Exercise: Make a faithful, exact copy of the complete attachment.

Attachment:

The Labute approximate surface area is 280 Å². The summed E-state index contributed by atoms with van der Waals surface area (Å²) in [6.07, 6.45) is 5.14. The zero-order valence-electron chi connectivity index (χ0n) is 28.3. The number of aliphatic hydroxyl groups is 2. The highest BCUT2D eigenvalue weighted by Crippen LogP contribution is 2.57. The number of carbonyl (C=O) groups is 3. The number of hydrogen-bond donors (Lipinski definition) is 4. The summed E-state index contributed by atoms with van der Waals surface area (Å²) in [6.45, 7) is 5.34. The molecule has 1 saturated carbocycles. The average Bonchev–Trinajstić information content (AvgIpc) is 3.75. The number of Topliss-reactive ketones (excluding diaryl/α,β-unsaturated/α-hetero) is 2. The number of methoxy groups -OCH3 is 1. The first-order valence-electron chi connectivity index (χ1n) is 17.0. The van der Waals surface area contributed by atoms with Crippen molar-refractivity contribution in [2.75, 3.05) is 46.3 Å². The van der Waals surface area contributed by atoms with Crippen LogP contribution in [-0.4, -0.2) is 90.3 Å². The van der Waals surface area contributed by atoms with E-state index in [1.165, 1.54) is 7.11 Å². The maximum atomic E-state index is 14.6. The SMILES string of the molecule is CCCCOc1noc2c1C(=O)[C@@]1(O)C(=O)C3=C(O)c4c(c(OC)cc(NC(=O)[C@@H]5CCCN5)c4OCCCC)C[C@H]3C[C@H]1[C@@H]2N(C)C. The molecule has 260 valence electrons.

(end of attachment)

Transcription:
The Labute approximate surface area is 280 Å². The summed E-state index contributed by atoms with van der Waals surface area (Å²) in [6.07, 6.45) is 5.14. The zero-order valence-electron chi connectivity index (χ0n) is 28.3. The number of aliphatic hydroxyl groups is 2. The highest BCUT2D eigenvalue weighted by Crippen LogP contribution is 2.57. The number of carbonyl (C=O) groups is 3. The number of hydrogen-bond donors (Lipinski definition) is 4. The summed E-state index contributed by atoms with van der Waals surface area (Å²) in [6.45, 7) is 5.34. The molecule has 1 saturated carbocycles. The average Bonchev–Trinajstić information content (AvgIpc) is 3.75. The number of Topliss-reactive ketones (excluding diaryl/α,β-unsaturated/α-hetero) is 2. The number of methoxy groups -OCH3 is 1. The first-order valence-electron chi connectivity index (χ1n) is 17.0. The van der Waals surface area contributed by atoms with Crippen molar-refractivity contribution in [2.75, 3.05) is 46.3 Å². The van der Waals surface area contributed by atoms with Crippen LogP contribution in [-0.4, -0.2) is 90.3 Å². The van der Waals surface area contributed by atoms with E-state index in [1.165, 1.54) is 7.11 Å². The maximum atomic E-state index is 14.6. The SMILES string of the molecule is CCCCOc1noc2c1C(=O)[C@@]1(O)C(=O)C3=C(O)c4c(c(OC)cc(NC(=O)[C@@H]5CCCN5)c4OCCCC)C[C@H]3C[C@H]1[C@@H]2N(C)C. The molecule has 260 valence electrons.